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Showing content with the highest reputation on 05/31/2018 in all areas

  1. 2 points
    A recap of the Kama Citra IPA, which was bottled today. Kama Citra IPA extract kit 5 gallon. Water used -distilled. Sanitizer - Star San. Gains steeped 150F for 20 minutes. 60 minute boil - the different hops added at directed times. Hop spider used. Wort cooled in ice bath 25 minutes. Wort placed in two LBKs and distilled water added to bring up to the 2 1/2 gallon mark. Wort was 68F when US-05 yeast was pitched. The LBKs placed in the fermentation chamber with temp set at 62F. At 14 days dry hopped. Hops placed in a hop bag, weighed down with a one inch glass marble. Day 21 bottled - 12 bottles primed with corn sugar (had some left over) - 12 bottles primed with cane sugar. Bottles filled directly from the LBK spigot using a bottling wand. Bottles stored at 73F in the dark. At bottling the sample taken had a blonde yellow color with a slight haze, nice citrus smell and very pleasant citrus hop flavor. I would call this a pale ale (maybe the hop spider and hop bags limited the hop favor transfer), but I love it, just hope the off favor does not get it.
  2. 2 points
    No, it is true for kegging, too. But when kegging, you need to chill the beer before adding the Co2 anyway so it dissolves into solution much faster than with priming.
  3. 1 point
    I use a inkbird controller. I pitch yeast around 64-68. Lol Wolverine. Always ferment for 3 weeks then cold crash. Spigot is always clean, always pull it apart afterwards.
  4. 1 point
    One week later and I would probably be there. Hoping to make the list for the BJCP exam on the 23rd.
  5. 1 point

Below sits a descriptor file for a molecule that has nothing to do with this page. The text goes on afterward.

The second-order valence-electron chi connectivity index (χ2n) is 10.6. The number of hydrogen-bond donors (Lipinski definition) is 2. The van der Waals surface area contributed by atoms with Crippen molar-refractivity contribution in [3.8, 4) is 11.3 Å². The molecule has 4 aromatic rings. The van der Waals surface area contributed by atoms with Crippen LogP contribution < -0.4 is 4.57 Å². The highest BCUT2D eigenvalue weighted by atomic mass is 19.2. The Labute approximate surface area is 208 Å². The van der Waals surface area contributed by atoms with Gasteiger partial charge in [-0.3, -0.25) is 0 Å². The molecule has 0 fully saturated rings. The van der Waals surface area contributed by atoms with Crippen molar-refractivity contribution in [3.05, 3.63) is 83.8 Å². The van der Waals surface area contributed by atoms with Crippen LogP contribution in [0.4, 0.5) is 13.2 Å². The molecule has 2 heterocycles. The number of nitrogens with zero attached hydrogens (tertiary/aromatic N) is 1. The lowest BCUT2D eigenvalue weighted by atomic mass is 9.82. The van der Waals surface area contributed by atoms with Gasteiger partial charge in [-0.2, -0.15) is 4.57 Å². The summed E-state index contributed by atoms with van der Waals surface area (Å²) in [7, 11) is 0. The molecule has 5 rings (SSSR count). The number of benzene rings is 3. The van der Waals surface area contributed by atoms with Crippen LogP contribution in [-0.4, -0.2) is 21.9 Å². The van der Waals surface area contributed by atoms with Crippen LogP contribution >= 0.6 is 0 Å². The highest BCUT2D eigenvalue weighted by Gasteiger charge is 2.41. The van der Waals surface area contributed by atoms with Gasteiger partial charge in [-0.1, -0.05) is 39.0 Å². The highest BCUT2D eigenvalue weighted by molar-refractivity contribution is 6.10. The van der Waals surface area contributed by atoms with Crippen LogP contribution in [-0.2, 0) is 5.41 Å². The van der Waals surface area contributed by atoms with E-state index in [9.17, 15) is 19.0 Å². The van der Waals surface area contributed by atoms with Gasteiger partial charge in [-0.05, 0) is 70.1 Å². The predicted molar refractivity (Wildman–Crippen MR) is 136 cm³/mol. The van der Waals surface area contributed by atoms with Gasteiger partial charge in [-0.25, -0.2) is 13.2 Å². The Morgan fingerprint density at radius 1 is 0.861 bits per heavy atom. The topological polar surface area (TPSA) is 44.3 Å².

I have cousins in O'Fallon. It is a bit far, but how many birthdays does a guy have every year?
  6. 1 point
    As for your question about flavor problems, I would so you're most likely ok. First week, I'd be more concerned. By the third week the yeast is looking for food and wondering why it didn't finish eating those off flavor compounds in week one.
  7. 1 point
    Any chance that Mr. Beer can get a forum discount for Beersmith?
  8. 1 point
    No, it comes into play for any carbonated beverage. CO2 likes cold. In cold, it combines with liquids. As it warms, it comes out of suspension in the liquid. That's why a warm beer tap line foams. A commercial beer cooler (i.e. at a brewpub) had foam in the first glass of each pour each day. Answer was that the 6 inches of hose between the cooler and the tap (i.e. the indent in the wall) was too warm. A small fan mounted on the wall blew cold air into the indent and solved the problem.
  9. 1 point
    This is the best damn explanation I've heard in my three years on the forum. Don't get me wrong, I've followed the mantra and I knew it was best; I just didn't know the exact science of it (and I'm too lazy to look it up). Follow-up question: Does this only come into play with priming sugar/bottle carbing?
  10. 1 point
    I'm on my third batch of beer (Diablo IPA) and I am using the cooler/water bottle method for the first time. My house temperature is set to 74 and I am able to keep the temperature at about 68F during high krausen. This seems to be working great for me and is cheap.
  11. 1 point
    A good camping cooler with a frozen water bottle would hold my temps between 63-64F for 12-15 hrs during high krausen and after that I could hold 64F with half a frozen bottle.
  12. 1 point
    Does a quick read point out any obvious flaws in how you brew? https://www.google.com/amp/s/beerandbrewing.com/amp/off-flavor-of-the-week-acetaldehyde
  13. 1 point
    Mount Vernon. About 1 hour east of St. Louis.
  14. 1 point
    Where should I send the beer? Haha.🍻
  15. 1 point
    i call it a yeast hurricane. i could watch that for hours... and i have. yeast volcanoes though scare me.
  16. 1 point
    There is a lot of biochemistry going on when you pitch. Yeast are not "obligate" anaerobes and will gladly use an aerobic pathway (oxygen) to gain more energy from the maltose. As oxygen levels decrease in the wort (higher yeast cell count) they will rely upon an anaerobic, less efficient pathway that produces ethanol as a waste product. Other pathways, using different enzymes, can lead to sulfur compounds. Nearly forty years ago in grad school, I knew more, but in theory aeration of the wort gets the little guys going faster.
  17. 1 point
    A good reading of some Yeats helps dry out Irish Stouts. Or at least makes them witty.
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